Making America a welcome place for everyone, from long-established citizens to immigrants who have just arrived.
This compelling approach to the immigration debate takes the reader behind the blaring headlines and into communities grappling with the reality of new immigrants and the changing nature of American identity. Ali Noorani, the Executive Director of the National Immigration Forum, interviews nearly fifty local and national leaders from law enforcement, business, immigrant, and faith communities to illustrate the challenges and opportunities they face. From high school principals to church pastors to sheriffs, the author reveals that most people are working to advance society's interests, not exploiting a crisis at the expense of one community. As he shows, some cities and regions have reached a happy conclusion, while others struggle to find balance.
Whether describing a pastor preaching to the need to welcome the stranger, a sheriff engaging the Muslim community, or a farmer's wind-whipped face moistened by tears as he tells the story of his farmworkers being deported, the author helps readers to realize that America's immigration debate isn't about policy; it is about the culture and values that make America what it is. The people on the front lines of America's cultural and demographic debate are Southern Baptist pastors in South Carolina, attorneys general in Utah or Indiana, Texas businessmen, and many more. Their combined voices make clear that all of them are working to make America a welcome place for everyone, long-established citizens and new arrivals alike.
Especially now, when we feel our identity, culture, and values changing shape, the collective message from all the diverse voices in this inspiring book is one of hope for the future.
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About the Author
Ali Noorani is the Executive Director of the National Immigration Forum, an advocacy organization promoting the value of immigrants and immigration. Prior to joining the Forum, Noorani was Executive Director of the Massachusetts Immigrant and Refugee Advocacy Coalition, and has served in leadership roles within public health and environmental organizations. In 2015, Noorani was named a lifetime member of the Council on Foreign Relations.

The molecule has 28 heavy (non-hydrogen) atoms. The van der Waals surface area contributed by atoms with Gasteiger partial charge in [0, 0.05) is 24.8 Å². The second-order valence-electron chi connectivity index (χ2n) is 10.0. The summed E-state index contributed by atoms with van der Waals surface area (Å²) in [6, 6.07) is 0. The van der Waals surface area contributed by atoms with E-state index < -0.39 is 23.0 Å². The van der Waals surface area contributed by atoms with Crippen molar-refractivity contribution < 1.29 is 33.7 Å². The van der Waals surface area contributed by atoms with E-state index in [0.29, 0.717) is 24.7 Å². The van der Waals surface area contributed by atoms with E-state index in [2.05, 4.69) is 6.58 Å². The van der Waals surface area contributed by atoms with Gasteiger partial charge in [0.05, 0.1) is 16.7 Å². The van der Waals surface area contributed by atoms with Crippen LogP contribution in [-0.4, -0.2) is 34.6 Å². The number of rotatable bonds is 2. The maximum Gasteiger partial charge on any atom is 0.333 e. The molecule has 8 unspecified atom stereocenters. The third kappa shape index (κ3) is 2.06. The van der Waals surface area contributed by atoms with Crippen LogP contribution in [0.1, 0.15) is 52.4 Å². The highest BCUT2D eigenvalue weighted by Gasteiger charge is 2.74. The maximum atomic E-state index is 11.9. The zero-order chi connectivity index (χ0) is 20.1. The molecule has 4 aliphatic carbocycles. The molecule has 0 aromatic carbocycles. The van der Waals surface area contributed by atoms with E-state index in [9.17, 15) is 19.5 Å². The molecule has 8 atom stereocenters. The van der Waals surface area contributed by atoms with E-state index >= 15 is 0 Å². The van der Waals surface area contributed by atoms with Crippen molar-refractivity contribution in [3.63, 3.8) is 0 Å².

Noorani is a sought-after commentator, and has been interviewed by the New York Times, the Washington Post, the Economist, the Associated Press, and by several other national, regional, and international media. He is also a frequent guest on a range of television and radio shows, including MSNBC, the Lou Dobbs Show, the Bill O'Reilly Show, the Sean Hannity Show, Washington Journal, PBS Newshour, Fusion, NPR (the Diane Rehm Show, On Point, and Marketplace), and is an op-ed contributor to CNN.com, FoxNewsLatino.com, among others. Noorani is a regular guest on local talk radio shows across the country.
Read an Excerpt
There Goes The Neighborhood
How Communities Overcome Prejudice and Meet the Challenge of American Immigration
By Ali Noorani
Prometheus BooksCopyright © 2017 Ali Noorani
All rights reserved.
ELECTIONS MATTER ... CULTURE MATTERS MORE
It all began with a Jew, walking to work in the snow on a Saturday.
The US Capitol is a surprisingly long, ornate building littered with lost tourists, scurrying staffers, and entourage-trailing members of Congress. Tourists, representing every walk of life from every corner of the country, lose themselves (and their guides) in the overwhelming mix of past and present.
Look closely at the paintings, the statues, and the history, and you will see that the Capitol is more than a landmark. A building built by slaves and decorated with paintings by naturalized US citizens, it is a living, breathing testament to America's identity crisis. For a few hours on Saturday, December 18, 2010, that identity crisis was defined by immigrants and immigration.
It was a cold morning, with a dusting of snow on the ground, and Congress was buzzing on a rare Saturday lame-duck session. The Senate was due to take up two high-profile pieces of legislation. One, the Development, Relief, and Education for Alien Minors (DREAM) Act, granting legal status to undocumented youth. The other, the repeal of "Don't Ask, Don't Tell" (DADT), a law barring gay and lesbian members of the armed services from expressing their sexual orientation.